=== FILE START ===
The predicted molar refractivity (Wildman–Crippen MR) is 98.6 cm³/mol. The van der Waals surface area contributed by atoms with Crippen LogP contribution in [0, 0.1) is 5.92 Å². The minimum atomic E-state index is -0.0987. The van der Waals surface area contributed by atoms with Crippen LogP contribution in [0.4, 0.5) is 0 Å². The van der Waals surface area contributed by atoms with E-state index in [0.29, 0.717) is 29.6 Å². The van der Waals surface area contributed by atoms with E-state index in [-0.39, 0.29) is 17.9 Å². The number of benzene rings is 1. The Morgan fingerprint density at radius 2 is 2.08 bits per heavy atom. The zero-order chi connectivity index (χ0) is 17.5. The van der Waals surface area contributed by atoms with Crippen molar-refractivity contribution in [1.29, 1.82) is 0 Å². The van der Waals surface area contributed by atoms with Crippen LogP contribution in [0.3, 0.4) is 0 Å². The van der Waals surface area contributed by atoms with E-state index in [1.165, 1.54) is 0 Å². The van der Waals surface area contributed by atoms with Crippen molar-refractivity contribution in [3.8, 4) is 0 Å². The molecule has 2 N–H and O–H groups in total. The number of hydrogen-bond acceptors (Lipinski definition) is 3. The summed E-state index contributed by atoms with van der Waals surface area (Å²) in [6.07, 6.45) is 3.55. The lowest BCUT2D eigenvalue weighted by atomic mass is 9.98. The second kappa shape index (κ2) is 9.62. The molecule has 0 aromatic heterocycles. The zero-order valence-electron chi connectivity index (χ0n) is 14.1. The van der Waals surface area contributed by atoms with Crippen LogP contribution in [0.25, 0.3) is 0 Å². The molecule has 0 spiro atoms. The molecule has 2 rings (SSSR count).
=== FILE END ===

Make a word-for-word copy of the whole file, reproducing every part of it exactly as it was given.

The predicted molar refractivity (Wildman–Crippen MR) is 98.6 cm³/mol. The van der Waals surface area contributed by atoms with Crippen LogP contribution in [0, 0.1) is 5.92 Å². The minimum atomic E-state index is -0.0987. The van der Waals surface area contributed by atoms with Crippen LogP contribution in [0.4, 0.5) is 0 Å². The van der Waals surface area contributed by atoms with E-state index in [0.29, 0.717) is 29.6 Å². The van der Waals surface area contributed by atoms with E-state index in [-0.39, 0.29) is 17.9 Å². The number of benzene rings is 1. The Morgan fingerprint density at radius 2 is 2.08 bits per heavy atom. The zero-order chi connectivity index (χ0) is 17.5. The van der Waals surface area contributed by atoms with Crippen molar-refractivity contribution in [1.29, 1.82) is 0 Å². The van der Waals surface area contributed by atoms with Crippen LogP contribution in [0.3, 0.4) is 0 Å². The van der Waals surface area contributed by atoms with E-state index in [1.165, 1.54) is 0 Å². The van der Waals surface area contributed by atoms with Crippen molar-refractivity contribution in [3.8, 4) is 0 Å². The molecule has 2 N–H and O–H groups in total. The number of hydrogen-bond acceptors (Lipinski definition) is 3. The summed E-state index contributed by atoms with van der Waals surface area (Å²) in [6.07, 6.45) is 3.55. The lowest BCUT2D eigenvalue weighted by atomic mass is 9.98. The second kappa shape index (κ2) is 9.62. The molecule has 0 aromatic heterocycles. The zero-order valence-electron chi connectivity index (χ0n) is 14.1. The van der Waals surface area contributed by atoms with Crippen LogP contribution in [0.25, 0.3) is 0 Å². The molecule has 0 spiro atoms. The molecule has 2 rings (SSSR count).